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Moving from NGUI to Unity UI

Originally released in 2011, Next-Gen UI (NGUI) was the pinnacle of UI in Unity3d. Since 4.6, Unity has had built in UI tools powerful enough to take over the job (UUI). These are my experiences moving a project from NGUI to UUI.

Allen Richardson

March 28, 2016

5 Min Read

A bit of history

Next-Gen UI, lovingly known as NGUI, has been around since 2011. It is a very powerful UI system and event notification network. Thousands of Unity developers have used this product for creating 2D games as well as UI's.

Unity UI was introduced in Unity3d 4.6. It also is a decently powerful UI system and event framework.

In this post, I am not going to get into the discussion of which is better from a visual or performance standpoint. Both systems have their pros and cons, but Unity UI has the distinct advantage of being free.


The job

I was contracted recently to convert City Builder Starter Kit from NGUI to Unity UI. It really didn't make sense for a $30 asset to require separate purchase of a $95 asset. CBSK is a low budget starter kit designed to help those of us who may have a somewhat strained income reach for our totally attainable goal of creating the next Clash of Clans (at least in our minds).

Let's get started on that conversion.

NGUI and the Unity UI are similar enough that most of the work is simply swapping NGUI components for similarly named Unity UI components. The Unity UI and 2D tools themselves have received extensive documentation and tutorials. I would like to share a couple of my own "gotchas" in hopes of helping others.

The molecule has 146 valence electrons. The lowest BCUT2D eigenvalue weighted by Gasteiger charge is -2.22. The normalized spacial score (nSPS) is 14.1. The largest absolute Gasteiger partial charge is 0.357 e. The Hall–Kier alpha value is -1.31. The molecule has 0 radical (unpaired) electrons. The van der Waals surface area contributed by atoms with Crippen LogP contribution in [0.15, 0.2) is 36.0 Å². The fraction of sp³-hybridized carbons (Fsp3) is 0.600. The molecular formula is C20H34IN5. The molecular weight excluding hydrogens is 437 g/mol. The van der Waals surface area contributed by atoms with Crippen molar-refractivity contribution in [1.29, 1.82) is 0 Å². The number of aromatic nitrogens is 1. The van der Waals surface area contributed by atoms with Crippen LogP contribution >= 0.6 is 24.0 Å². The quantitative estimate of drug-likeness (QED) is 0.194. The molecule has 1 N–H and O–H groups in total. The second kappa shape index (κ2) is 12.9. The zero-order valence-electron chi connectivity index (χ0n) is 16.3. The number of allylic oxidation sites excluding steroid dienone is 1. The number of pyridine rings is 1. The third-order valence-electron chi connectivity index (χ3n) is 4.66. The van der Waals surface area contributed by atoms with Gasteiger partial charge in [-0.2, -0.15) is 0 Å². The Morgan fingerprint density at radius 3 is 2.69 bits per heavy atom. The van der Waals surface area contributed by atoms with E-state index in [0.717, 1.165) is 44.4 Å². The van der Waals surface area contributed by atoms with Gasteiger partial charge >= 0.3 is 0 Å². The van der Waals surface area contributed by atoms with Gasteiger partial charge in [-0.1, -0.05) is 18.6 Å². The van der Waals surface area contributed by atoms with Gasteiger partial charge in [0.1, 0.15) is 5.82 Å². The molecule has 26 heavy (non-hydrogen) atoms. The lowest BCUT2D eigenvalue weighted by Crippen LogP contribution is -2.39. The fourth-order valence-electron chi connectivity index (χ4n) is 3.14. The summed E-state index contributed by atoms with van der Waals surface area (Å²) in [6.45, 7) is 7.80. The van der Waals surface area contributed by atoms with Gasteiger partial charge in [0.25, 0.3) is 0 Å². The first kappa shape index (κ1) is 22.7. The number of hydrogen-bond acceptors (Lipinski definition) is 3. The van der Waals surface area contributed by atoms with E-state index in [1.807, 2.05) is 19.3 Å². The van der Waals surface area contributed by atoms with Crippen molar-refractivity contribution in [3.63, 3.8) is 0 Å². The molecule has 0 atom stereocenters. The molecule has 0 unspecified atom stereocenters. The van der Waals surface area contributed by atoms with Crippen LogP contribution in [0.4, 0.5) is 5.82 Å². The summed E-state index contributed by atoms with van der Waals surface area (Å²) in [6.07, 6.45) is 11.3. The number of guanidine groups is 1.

Pixel problems

NGUI deals in pixels. You specify the size of your sprite in something like 200x100 and add a texture.

Unity deals in units. Never fear though, the conversion is actually quite simple. The unit size is set in the import options of the sprite, and it defaults to 100 pixels per unit. This means that an image or sprite with a unit size of (2,1) is equal to (200, 100). Alternatively if you are converting a screen UI only, you can use the drag and drop tools to make sure the new UI is the same size as the old.


2D sprite tiling

NGUI has a few things that Unity does not. One of those that I ran into is TiledSprite. While you can easily tile an Image in the Unity UI, there is no version of this in the Unity 2D sprite tools. Tiling is essential to a lot of 2D games that have a repeating background. To fix this, I created a class which simply replicates 2D tiling. Here it is for all to enjoy.


Event system

I love making use of the event system interfaces in Unity. Something that trips me up once in awhile though is remembering exactly how it works. Raycasting is the only thing that makes those events fire.

For example, I once got the bright idea to simply implement "IDragHandler" to manage panning of the camera. I created a full screen UI panel with no image, and added a simple class to it. I spent an embarrassing amount of time trying to figure out why it wouldn't work. You must have either an image for Graphics Raycasting (I didn't), or a collider for Physics Raycasting (I didn't have this either). Without either of these two things, and the appropriate Raycaster, the event system has no way of knowing what you are trying to interact with.


Should I do it?

My goal was to make it easier for you to switch if you decide too. Whether or not you should keep using NGUI is up to you. NGUI is quite capable, and if you already have a license and have it in your game I doubt it is worth swapping. With CBSK it was worth it because it helped the kit achieve its goal of being a cheap easy aid to getting started. You now get essentially the same product for $95 less than it costs before.


Thank you for reading my first blog post, please let me know what you think.

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